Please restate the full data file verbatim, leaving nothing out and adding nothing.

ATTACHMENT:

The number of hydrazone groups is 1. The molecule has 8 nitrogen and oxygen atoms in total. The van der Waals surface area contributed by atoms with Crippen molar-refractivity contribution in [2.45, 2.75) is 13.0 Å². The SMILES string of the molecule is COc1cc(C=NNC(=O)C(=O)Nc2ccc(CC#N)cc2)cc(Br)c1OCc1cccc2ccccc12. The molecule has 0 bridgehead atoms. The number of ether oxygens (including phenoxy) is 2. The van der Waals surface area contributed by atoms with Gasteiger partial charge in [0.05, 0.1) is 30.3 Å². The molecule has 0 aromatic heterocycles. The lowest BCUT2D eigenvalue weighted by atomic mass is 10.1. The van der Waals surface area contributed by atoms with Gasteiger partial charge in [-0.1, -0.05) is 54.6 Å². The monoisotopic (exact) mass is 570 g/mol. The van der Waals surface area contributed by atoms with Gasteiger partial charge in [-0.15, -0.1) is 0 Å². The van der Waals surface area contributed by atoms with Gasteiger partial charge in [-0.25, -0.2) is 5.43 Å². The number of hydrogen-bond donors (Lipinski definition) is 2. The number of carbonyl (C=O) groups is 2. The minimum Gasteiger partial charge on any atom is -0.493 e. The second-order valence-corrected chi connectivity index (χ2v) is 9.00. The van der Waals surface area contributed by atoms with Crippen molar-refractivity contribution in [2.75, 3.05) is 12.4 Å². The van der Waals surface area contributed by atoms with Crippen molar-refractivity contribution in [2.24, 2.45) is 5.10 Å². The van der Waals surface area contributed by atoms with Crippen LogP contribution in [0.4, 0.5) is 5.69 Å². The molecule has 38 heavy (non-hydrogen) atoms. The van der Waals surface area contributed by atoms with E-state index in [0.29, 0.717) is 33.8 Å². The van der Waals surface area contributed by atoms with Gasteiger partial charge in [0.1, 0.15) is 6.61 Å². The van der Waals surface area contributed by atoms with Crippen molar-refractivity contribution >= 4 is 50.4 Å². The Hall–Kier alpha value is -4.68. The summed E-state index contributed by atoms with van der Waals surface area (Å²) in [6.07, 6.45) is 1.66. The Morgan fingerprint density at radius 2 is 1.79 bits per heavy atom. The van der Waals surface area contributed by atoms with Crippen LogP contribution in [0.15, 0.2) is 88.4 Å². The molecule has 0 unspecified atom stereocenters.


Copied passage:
The number of hydrazone groups is 1. The molecule has 8 nitrogen and oxygen atoms in total. The van der Waals surface area contributed by atoms with Crippen molar-refractivity contribution in [2.45, 2.75) is 13.0 Å². The SMILES string of the molecule is COc1cc(C=NNC(=O)C(=O)Nc2ccc(CC#N)cc2)cc(Br)c1OCc1cccc2ccccc12. The molecule has 0 bridgehead atoms. The number of ether oxygens (including phenoxy) is 2. The van der Waals surface area contributed by atoms with Gasteiger partial charge in [0.05, 0.1) is 30.3 Å². The molecule has 0 aromatic heterocycles. The lowest BCUT2D eigenvalue weighted by atomic mass is 10.1. The van der Waals surface area contributed by atoms with Gasteiger partial charge in [-0.1, -0.05) is 54.6 Å². The monoisotopic (exact) mass is 570 g/mol. The van der Waals surface area contributed by atoms with Gasteiger partial charge in [-0.15, -0.1) is 0 Å². The van der Waals surface area contributed by atoms with Gasteiger partial charge in [-0.25, -0.2) is 5.43 Å². The number of hydrogen-bond donors (Lipinski definition) is 2. The number of carbonyl (C=O) groups is 2. The minimum Gasteiger partial charge on any atom is -0.493 e. The second-order valence-corrected chi connectivity index (χ2v) is 9.00. The van der Waals surface area contributed by atoms with Crippen molar-refractivity contribution in [2.75, 3.05) is 12.4 Å². The van der Waals surface area contributed by atoms with Crippen molar-refractivity contribution in [2.24, 2.45) is 5.10 Å². The van der Waals surface area contributed by atoms with Crippen LogP contribution in [0.4, 0.5) is 5.69 Å². The molecule has 38 heavy (non-hydrogen) atoms. The van der Waals surface area contributed by atoms with E-state index in [0.29, 0.717) is 33.8 Å². The van der Waals surface area contributed by atoms with Gasteiger partial charge in [0.1, 0.15) is 6.61 Å². The van der Waals surface area contributed by atoms with Crippen molar-refractivity contribution >= 4 is 50.4 Å². The Hall–Kier alpha value is -4.68. The summed E-state index contributed by atoms with van der Waals surface area (Å²) in [6.07, 6.45) is 1.66. The Morgan fingerprint density at radius 2 is 1.79 bits per heavy atom. The van der Waals surface area contributed by atoms with Crippen LogP contribution in [0.15, 0.2) is 88.4 Å². The molecule has 0 unspecified atom stereocenters.